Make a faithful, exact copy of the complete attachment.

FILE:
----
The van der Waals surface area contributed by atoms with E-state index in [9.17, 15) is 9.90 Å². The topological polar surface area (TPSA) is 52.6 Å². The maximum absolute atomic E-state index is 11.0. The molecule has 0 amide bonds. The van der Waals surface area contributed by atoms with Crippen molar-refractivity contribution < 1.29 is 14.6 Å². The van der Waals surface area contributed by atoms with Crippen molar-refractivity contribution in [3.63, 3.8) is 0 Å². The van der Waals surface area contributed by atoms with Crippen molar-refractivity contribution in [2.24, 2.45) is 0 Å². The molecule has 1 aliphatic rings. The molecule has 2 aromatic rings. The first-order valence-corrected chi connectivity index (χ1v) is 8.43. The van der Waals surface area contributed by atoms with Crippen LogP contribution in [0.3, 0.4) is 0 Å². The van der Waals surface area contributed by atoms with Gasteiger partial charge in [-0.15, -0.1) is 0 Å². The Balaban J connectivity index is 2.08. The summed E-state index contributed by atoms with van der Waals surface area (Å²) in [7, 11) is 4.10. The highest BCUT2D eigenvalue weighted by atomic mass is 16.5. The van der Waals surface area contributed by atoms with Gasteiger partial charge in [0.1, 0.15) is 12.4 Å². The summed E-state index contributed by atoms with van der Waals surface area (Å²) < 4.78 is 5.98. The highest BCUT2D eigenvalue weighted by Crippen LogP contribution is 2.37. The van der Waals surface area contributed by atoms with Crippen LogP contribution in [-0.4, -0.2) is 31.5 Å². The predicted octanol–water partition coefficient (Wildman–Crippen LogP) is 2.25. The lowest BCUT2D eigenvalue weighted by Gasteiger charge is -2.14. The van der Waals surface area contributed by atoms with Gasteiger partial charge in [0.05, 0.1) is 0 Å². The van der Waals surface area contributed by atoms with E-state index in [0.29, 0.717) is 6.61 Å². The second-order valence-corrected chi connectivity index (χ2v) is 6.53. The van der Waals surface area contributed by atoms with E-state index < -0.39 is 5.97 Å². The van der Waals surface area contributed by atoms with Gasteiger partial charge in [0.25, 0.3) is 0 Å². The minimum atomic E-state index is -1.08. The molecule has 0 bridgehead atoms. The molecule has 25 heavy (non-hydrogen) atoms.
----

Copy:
The van der Waals surface area contributed by atoms with E-state index in [9.17, 15) is 9.90 Å². The topological polar surface area (TPSA) is 52.6 Å². The maximum absolute atomic E-state index is 11.0. The molecule has 0 amide bonds. The van der Waals surface area contributed by atoms with Crippen molar-refractivity contribution < 1.29 is 14.6 Å². The van der Waals surface area contributed by atoms with Crippen molar-refractivity contribution in [3.63, 3.8) is 0 Å². The van der Waals surface area contributed by atoms with Crippen molar-refractivity contribution in [2.24, 2.45) is 0 Å². The molecule has 1 aliphatic rings. The molecule has 2 aromatic rings. The first-order valence-corrected chi connectivity index (χ1v) is 8.43. The van der Waals surface area contributed by atoms with Crippen LogP contribution in [0.3, 0.4) is 0 Å². The van der Waals surface area contributed by atoms with Gasteiger partial charge in [-0.15, -0.1) is 0 Å². The Balaban J connectivity index is 2.08. The summed E-state index contributed by atoms with van der Waals surface area (Å²) in [7, 11) is 4.10. The highest BCUT2D eigenvalue weighted by atomic mass is 16.5. The van der Waals surface area contributed by atoms with Gasteiger partial charge in [0.1, 0.15) is 12.4 Å². The summed E-state index contributed by atoms with van der Waals surface area (Å²) < 4.78 is 5.98. The highest BCUT2D eigenvalue weighted by Crippen LogP contribution is 2.37. The van der Waals surface area contributed by atoms with Crippen LogP contribution in [-0.4, -0.2) is 31.5 Å². The predicted octanol–water partition coefficient (Wildman–Crippen LogP) is 2.25. The lowest BCUT2D eigenvalue weighted by Gasteiger charge is -2.14. The van der Waals surface area contributed by atoms with Gasteiger partial charge in [0.05, 0.1) is 0 Å². The van der Waals surface area contributed by atoms with E-state index in [0.29, 0.717) is 6.61 Å². The second-order valence-corrected chi connectivity index (χ2v) is 6.53. The van der Waals surface area contributed by atoms with E-state index < -0.39 is 5.97 Å². The van der Waals surface area contributed by atoms with Gasteiger partial charge in [0.25, 0.3) is 0 Å². The minimum atomic E-state index is -1.08. The molecule has 0 bridgehead atoms. The molecule has 25 heavy (non-hydrogen) atoms.